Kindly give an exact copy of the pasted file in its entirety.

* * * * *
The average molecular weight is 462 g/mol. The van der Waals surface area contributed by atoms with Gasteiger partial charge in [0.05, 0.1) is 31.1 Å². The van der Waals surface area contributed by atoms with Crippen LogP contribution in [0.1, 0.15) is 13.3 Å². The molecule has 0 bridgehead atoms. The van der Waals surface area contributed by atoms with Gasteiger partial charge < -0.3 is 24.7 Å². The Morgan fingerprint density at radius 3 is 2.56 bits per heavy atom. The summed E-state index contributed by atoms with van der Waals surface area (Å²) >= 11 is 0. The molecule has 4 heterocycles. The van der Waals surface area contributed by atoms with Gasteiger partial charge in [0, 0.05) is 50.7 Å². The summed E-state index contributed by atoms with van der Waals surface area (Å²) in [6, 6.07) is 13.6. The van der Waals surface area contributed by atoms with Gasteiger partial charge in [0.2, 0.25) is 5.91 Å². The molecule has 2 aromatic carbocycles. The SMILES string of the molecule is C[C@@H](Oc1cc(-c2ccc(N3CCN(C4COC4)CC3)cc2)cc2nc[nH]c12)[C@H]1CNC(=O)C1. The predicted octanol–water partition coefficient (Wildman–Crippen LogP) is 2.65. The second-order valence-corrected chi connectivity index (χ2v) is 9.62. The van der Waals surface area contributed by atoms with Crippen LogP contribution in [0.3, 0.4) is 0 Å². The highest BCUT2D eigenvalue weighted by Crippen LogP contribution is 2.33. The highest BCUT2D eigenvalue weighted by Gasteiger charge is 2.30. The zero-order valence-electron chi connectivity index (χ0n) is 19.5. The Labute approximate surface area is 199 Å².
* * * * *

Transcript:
The average molecular weight is 462 g/mol. The van der Waals surface area contributed by atoms with Gasteiger partial charge in [0.05, 0.1) is 31.1 Å². The van der Waals surface area contributed by atoms with Crippen LogP contribution in [0.1, 0.15) is 13.3 Å². The molecule has 0 bridgehead atoms. The van der Waals surface area contributed by atoms with Gasteiger partial charge < -0.3 is 24.7 Å². The Morgan fingerprint density at radius 3 is 2.56 bits per heavy atom. The summed E-state index contributed by atoms with van der Waals surface area (Å²) >= 11 is 0. The molecule has 4 heterocycles. The van der Waals surface area contributed by atoms with Gasteiger partial charge in [0, 0.05) is 50.7 Å². The summed E-state index contributed by atoms with van der Waals surface area (Å²) in [6, 6.07) is 13.6. The van der Waals surface area contributed by atoms with Gasteiger partial charge in [0.2, 0.25) is 5.91 Å². The molecule has 2 aromatic carbocycles. The SMILES string of the molecule is C[C@@H](Oc1cc(-c2ccc(N3CCN(C4COC4)CC3)cc2)cc2nc[nH]c12)[C@H]1CNC(=O)C1. The predicted octanol–water partition coefficient (Wildman–Crippen LogP) is 2.65. The second-order valence-corrected chi connectivity index (χ2v) is 9.62. The van der Waals surface area contributed by atoms with Crippen LogP contribution in [0.3, 0.4) is 0 Å². The highest BCUT2D eigenvalue weighted by Crippen LogP contribution is 2.33. The highest BCUT2D eigenvalue weighted by Gasteiger charge is 2.30. The zero-order valence-electron chi connectivity index (χ0n) is 19.5. The Labute approximate surface area is 199 Å².